a gra nt of $27,000 by United Airlines, based on the
recommendation of an advisory committee composed of
United officials, Mike Drabic, a retired United mechanic
and "Buck" Hilbert.
The committee visited the new museum and saw the
247D at the Silver Hill facility and concluded that the
$27,000 res torati on price tag set by a commercial firm
was a worthy expenditure for United. The work, how-
ever, will be external only, and the aircraft will not be
made flyable. It must be completed by Jan. 1, 1976, to
be install ed for the museum's opening.
Among the ma ny wor k ite ms, Hilbe rt sa id, are
broken windows, frozen engines, mismatched propellers,
struct ural corrosion, mi ssing fairings, wing hardware
and deteriorated interior. "The work also would include
corrosion-proofing, painting and re-assembly at the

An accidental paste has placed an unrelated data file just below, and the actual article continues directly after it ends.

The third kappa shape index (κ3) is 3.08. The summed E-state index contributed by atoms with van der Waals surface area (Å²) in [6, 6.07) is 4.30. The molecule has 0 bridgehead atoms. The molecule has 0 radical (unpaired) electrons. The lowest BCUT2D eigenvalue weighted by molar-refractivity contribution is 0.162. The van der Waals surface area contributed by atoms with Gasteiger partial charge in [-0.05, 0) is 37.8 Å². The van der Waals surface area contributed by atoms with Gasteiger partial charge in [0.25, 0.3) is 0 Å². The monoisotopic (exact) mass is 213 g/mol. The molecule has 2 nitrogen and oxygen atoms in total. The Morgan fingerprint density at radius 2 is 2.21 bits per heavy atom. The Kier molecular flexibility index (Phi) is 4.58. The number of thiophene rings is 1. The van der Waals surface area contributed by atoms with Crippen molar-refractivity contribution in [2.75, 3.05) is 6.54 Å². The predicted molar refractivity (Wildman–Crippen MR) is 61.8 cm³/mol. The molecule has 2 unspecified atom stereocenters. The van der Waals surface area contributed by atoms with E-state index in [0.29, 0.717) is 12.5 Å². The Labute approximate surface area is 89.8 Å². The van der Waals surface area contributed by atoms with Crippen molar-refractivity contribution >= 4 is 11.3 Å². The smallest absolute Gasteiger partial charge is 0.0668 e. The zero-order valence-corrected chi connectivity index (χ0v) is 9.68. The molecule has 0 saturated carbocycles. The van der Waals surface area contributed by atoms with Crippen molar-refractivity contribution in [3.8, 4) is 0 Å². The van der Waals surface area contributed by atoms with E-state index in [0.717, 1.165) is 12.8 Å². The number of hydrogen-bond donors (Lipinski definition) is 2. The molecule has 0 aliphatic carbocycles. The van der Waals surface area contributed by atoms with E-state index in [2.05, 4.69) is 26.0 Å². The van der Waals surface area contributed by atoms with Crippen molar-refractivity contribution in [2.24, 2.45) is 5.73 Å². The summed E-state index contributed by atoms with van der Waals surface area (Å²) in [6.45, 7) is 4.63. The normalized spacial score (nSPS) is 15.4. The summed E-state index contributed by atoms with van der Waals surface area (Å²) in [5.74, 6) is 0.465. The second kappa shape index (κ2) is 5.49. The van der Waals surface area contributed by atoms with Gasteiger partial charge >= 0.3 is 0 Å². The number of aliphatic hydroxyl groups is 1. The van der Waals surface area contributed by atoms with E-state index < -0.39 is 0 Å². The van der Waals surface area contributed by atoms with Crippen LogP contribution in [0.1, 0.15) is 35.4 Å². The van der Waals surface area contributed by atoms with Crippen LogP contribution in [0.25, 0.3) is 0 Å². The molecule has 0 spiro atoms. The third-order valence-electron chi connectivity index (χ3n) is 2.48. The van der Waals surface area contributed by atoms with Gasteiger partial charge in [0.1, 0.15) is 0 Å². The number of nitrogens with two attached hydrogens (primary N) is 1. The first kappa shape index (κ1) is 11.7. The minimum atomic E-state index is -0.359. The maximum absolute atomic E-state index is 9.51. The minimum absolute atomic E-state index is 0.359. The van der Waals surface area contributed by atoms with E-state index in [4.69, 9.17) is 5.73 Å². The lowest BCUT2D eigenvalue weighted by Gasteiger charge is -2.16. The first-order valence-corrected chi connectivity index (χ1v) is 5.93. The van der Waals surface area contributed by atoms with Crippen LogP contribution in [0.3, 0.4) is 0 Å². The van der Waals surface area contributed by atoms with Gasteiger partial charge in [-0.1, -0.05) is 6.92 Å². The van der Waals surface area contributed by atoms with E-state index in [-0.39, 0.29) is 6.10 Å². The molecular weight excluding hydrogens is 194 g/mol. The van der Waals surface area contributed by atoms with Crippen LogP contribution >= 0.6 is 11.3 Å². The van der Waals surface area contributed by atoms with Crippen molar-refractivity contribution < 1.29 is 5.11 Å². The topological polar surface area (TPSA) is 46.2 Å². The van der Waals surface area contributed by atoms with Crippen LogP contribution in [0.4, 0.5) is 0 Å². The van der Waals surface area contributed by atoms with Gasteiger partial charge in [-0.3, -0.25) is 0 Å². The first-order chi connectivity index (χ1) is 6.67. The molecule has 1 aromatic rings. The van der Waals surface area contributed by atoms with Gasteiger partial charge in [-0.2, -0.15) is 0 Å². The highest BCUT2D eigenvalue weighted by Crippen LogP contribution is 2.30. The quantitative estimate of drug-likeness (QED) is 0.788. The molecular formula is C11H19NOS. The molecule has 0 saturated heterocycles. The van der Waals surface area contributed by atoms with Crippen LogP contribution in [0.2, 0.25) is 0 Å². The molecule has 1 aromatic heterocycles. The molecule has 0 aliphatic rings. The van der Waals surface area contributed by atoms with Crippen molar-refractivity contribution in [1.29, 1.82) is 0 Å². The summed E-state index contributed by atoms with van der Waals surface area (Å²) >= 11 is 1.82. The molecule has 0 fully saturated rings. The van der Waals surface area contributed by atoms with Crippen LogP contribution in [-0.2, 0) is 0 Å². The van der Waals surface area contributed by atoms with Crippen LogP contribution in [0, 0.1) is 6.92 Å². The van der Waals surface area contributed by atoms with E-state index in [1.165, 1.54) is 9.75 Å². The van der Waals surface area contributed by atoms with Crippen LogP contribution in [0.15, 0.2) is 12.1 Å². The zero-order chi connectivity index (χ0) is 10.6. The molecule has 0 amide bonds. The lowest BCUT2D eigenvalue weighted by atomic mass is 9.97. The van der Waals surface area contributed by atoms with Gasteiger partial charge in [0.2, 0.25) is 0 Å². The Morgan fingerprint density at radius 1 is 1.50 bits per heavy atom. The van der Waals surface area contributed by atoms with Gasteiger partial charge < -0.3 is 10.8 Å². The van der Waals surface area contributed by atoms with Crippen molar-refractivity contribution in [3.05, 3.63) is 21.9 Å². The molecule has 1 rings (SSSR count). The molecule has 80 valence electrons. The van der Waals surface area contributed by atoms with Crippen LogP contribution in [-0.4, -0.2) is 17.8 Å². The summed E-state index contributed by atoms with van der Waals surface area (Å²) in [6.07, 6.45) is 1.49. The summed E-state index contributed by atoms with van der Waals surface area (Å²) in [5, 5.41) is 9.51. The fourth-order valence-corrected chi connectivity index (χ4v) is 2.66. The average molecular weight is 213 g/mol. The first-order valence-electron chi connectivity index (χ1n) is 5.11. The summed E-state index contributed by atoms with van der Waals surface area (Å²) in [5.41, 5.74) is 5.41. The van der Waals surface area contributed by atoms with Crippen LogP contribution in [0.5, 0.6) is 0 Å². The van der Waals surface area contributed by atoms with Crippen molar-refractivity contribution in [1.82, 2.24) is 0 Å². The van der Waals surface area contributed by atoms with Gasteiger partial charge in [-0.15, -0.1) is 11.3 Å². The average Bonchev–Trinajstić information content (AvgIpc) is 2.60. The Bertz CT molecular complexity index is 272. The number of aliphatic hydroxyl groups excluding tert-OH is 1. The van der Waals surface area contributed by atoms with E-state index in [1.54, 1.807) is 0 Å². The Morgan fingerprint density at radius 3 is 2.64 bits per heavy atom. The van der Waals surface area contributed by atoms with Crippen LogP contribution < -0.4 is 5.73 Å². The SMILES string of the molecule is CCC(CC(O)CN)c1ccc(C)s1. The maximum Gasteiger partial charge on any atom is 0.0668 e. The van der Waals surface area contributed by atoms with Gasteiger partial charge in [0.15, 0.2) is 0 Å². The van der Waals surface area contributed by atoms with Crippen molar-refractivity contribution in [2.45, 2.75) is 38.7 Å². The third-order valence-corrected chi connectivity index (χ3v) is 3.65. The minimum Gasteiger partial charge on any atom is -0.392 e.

Museum," he said .
It was not an odd situation in which the 247D was
chosen as an air race airplane. When the 247 firs t fl ew
in Seattl e in February, 1933, it reached a top speed of
182 mil es an hour. The fas test American fi ghter planes
in service at that time were the Boeing F4B-4, with a top
speed of 184 miles an hour, and the Curtiss P-6E, with
a top speed of 198 miles an hour.
By the time of the MacRobertson race, in October,
1934, the " D" model had reached a speed of 200 mil es
a n hour in airline service, whil e the fas tes t fi ght ers
then were the 234 mil e-an-hour Boeing P-26A and the
225 mil e-an-hour Curtiss BF2C-l .
The 247 so revolutionized air travel that it won the